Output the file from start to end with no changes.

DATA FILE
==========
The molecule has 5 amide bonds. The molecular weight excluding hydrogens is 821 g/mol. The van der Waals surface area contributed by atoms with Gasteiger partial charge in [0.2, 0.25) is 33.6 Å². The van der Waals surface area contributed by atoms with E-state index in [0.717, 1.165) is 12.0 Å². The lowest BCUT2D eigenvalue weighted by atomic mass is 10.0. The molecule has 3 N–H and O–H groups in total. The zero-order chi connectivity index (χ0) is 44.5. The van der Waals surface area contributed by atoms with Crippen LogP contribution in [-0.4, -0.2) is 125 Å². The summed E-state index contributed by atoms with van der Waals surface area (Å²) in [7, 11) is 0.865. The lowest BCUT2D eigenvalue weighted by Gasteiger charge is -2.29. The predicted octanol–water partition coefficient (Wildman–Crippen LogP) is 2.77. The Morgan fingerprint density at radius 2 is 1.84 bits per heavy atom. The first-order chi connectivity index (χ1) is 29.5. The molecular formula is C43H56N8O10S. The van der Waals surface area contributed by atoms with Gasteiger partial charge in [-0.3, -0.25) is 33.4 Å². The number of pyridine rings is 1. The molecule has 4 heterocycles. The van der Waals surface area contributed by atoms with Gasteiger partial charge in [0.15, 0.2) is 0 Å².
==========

The molecule has 5 amide bonds. The molecular weight excluding hydrogens is 821 g/mol. The van der Waals surface area contributed by atoms with Gasteiger partial charge in [0.2, 0.25) is 33.6 Å². The van der Waals surface area contributed by atoms with E-state index in [0.717, 1.165) is 12.0 Å². The lowest BCUT2D eigenvalue weighted by atomic mass is 10.0. The molecule has 3 N–H and O–H groups in total. The zero-order chi connectivity index (χ0) is 44.5. The van der Waals surface area contributed by atoms with Crippen LogP contribution in [-0.4, -0.2) is 125 Å². The summed E-state index contributed by atoms with van der Waals surface area (Å²) in [7, 11) is 0.865. The lowest BCUT2D eigenvalue weighted by Gasteiger charge is -2.29. The predicted octanol–water partition coefficient (Wildman–Crippen LogP) is 2.77. The Morgan fingerprint density at radius 2 is 1.84 bits per heavy atom. The first-order chi connectivity index (χ1) is 29.5. The molecular formula is C43H56N8O10S. The van der Waals surface area contributed by atoms with Gasteiger partial charge in [-0.3, -0.25) is 33.4 Å². The number of pyridine rings is 1. The molecule has 4 heterocycles. The van der Waals surface area contributed by atoms with Gasteiger partial charge in [0.15, 0.2) is 0 Å².